Report on the archaeological excavation plan

 
 

The overall restoration plan involves a carefully designed excavation project, since the underpinning and dehumidification works make excavation necessary, and this might affect the stratigraphic and archaeological deposits to be found below. Pre-existing and stratigraphic elements certainly exist, as proven by the investigations carried out in the planning phase. Structures of great historical importance could be uncovered especially in the cloister garden and the areas on the west side. In the first case, the area is particularly sensitive since there may be a smaller cloister or service areas for the nineteenth-century basilica. In the second case, the present monastery may rest on top of the ancient early-medieval and medieval cells.

While the excavation has to do with work-site necessities, it must become a means of investigation for the reasons stated above, for historical research, which may, in turn, influence the conservation plans themselves, as the excavation proceeds - a sort of works in progress.

The excavation work is expected to last seven months, during which a group of three archaeologists, with experience in excavation and work-site restoration, will preside. They will set the guidelines for and supervise the research. University graduates or degree candidates, selected by the University or foreign Schools of Archaeology will work with them in the same discipline. It is expected that a group of eight, in addition to those in charge of the excavation, employed for theoretical and practical work in two-month shifts, will carry on the stratigraphic excavation of the areas, also the initial organisation of the excavation materials as well as the graphic and photographic documentation.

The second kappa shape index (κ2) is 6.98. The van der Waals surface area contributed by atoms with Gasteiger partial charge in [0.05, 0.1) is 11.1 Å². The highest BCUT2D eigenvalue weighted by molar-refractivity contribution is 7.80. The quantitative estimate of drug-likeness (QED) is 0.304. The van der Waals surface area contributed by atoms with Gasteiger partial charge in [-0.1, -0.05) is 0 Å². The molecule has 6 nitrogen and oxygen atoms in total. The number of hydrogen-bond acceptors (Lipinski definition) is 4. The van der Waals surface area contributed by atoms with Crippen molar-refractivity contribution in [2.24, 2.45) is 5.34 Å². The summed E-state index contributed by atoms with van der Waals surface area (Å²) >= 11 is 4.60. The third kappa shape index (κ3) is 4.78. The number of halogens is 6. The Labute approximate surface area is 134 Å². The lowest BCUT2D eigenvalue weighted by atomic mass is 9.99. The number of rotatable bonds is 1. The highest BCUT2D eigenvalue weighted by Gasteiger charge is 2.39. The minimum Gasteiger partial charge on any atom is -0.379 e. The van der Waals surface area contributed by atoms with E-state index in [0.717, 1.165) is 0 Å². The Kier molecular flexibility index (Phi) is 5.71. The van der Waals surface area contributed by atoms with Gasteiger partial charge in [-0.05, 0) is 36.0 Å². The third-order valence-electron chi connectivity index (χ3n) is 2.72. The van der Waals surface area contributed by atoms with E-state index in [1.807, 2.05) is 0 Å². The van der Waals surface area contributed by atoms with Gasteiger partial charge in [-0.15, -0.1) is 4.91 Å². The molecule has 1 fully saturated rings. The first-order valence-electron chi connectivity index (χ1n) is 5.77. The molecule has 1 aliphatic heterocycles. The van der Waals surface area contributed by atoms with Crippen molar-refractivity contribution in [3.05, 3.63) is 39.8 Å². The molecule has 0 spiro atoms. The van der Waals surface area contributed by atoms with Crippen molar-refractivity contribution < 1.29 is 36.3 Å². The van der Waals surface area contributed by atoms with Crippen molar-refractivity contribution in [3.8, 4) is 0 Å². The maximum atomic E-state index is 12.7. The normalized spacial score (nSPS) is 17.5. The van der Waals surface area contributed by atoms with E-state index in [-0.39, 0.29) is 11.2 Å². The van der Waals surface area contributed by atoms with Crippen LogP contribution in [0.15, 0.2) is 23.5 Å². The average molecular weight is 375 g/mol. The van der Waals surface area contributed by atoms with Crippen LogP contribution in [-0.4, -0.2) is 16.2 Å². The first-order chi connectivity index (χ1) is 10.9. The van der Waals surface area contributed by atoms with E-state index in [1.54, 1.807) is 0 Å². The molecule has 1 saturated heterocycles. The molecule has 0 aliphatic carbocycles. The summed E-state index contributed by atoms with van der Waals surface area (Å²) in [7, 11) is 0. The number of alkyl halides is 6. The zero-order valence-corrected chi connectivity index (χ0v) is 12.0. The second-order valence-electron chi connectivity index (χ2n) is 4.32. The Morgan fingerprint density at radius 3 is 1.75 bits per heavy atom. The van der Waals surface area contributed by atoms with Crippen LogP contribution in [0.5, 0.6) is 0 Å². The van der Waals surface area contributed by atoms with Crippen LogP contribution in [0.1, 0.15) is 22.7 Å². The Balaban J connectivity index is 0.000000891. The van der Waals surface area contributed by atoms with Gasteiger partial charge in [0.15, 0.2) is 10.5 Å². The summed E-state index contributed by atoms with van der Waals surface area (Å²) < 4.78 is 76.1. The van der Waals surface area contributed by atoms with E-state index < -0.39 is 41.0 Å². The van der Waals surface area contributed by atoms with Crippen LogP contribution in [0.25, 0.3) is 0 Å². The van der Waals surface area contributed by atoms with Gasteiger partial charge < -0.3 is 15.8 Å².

The work area involves an overall area of around 200 m2 including the cloister garden, and many of the surrounding areas. Seasonal climatic conditions will determine whether excavations of the covered areas (preferably autumn - winter) are to be performed or those of the garden (spring).

For functional (logistic and scientific) reasons, such as the moving of material, or related to the safety of the work-site personnel, it has been decided that excavation will take place in sections, defined by the present division of the areas. Only after one sector is completed and has been closed up, will work begin on the subsequent one, even if the possibility of leaving several adjoining areas open for brief periods of time for the sake of investigation , has not been excluded.

The methods of stratigraphic archaeology will be used for the excavation: after removal, with the help of workers, of present-day works (floors, walls, etc.) which will, in any case, be documented, the work will be continued for the purpose of locating the individual stratigraphic units that make up the stratigraphic layers below. After documentation (street maps, sections and photographs), these will be excavated with trowels, and the anthropic material therein will be recovered. The use of other methodologies is not excluded, if particularly large deposits are encountered (levelling or fill layers). Excavation of the land with pick and shovel will take place, but only after sample areas have been operated on, in order to establish statistically, and usable for other experiments as well, how much will not be known.